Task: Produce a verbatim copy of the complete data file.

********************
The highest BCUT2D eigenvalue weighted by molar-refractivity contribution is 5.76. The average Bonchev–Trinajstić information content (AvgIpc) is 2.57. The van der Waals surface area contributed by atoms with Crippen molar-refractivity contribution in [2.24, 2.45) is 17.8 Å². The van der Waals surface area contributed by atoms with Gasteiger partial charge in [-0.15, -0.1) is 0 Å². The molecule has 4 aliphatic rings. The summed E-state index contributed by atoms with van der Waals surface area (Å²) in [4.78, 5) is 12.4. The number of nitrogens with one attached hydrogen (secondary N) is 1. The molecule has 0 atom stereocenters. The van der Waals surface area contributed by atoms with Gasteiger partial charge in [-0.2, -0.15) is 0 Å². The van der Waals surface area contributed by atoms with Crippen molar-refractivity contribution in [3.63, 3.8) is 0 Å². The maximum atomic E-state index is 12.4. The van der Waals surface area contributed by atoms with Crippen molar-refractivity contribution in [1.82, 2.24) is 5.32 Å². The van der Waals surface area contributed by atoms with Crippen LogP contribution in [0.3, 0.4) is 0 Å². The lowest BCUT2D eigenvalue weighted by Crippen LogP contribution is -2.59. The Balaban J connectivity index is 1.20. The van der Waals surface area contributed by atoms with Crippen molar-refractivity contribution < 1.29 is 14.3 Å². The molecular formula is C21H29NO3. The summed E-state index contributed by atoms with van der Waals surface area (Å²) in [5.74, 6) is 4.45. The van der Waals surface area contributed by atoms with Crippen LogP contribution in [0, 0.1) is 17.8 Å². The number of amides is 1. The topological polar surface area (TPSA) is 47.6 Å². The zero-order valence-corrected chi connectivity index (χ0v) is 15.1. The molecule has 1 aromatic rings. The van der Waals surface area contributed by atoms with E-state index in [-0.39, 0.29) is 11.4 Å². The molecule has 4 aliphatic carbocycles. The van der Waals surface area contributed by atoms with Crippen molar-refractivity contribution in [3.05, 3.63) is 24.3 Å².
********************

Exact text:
The highest BCUT2D eigenvalue weighted by molar-refractivity contribution is 5.76. The average Bonchev–Trinajstić information content (AvgIpc) is 2.57. The van der Waals surface area contributed by atoms with Crippen molar-refractivity contribution in [2.24, 2.45) is 17.8 Å². The van der Waals surface area contributed by atoms with Gasteiger partial charge in [-0.15, -0.1) is 0 Å². The molecule has 4 aliphatic rings. The summed E-state index contributed by atoms with van der Waals surface area (Å²) in [4.78, 5) is 12.4. The number of nitrogens with one attached hydrogen (secondary N) is 1. The molecule has 0 atom stereocenters. The van der Waals surface area contributed by atoms with Gasteiger partial charge in [-0.2, -0.15) is 0 Å². The van der Waals surface area contributed by atoms with Crippen molar-refractivity contribution in [3.63, 3.8) is 0 Å². The maximum atomic E-state index is 12.4. The van der Waals surface area contributed by atoms with Crippen molar-refractivity contribution in [1.82, 2.24) is 5.32 Å². The van der Waals surface area contributed by atoms with Crippen LogP contribution in [0.3, 0.4) is 0 Å². The lowest BCUT2D eigenvalue weighted by Crippen LogP contribution is -2.59. The Balaban J connectivity index is 1.20. The van der Waals surface area contributed by atoms with Crippen molar-refractivity contribution < 1.29 is 14.3 Å². The molecular formula is C21H29NO3. The summed E-state index contributed by atoms with van der Waals surface area (Å²) in [5.74, 6) is 4.45. The van der Waals surface area contributed by atoms with Crippen LogP contribution in [0, 0.1) is 17.8 Å². The number of amides is 1. The topological polar surface area (TPSA) is 47.6 Å². The zero-order valence-corrected chi connectivity index (χ0v) is 15.1. The molecule has 1 aromatic rings. The van der Waals surface area contributed by atoms with E-state index in [-0.39, 0.29) is 11.4 Å². The molecule has 4 aliphatic carbocycles. The van der Waals surface area contributed by atoms with Crippen molar-refractivity contribution in [3.05, 3.63) is 24.3 Å².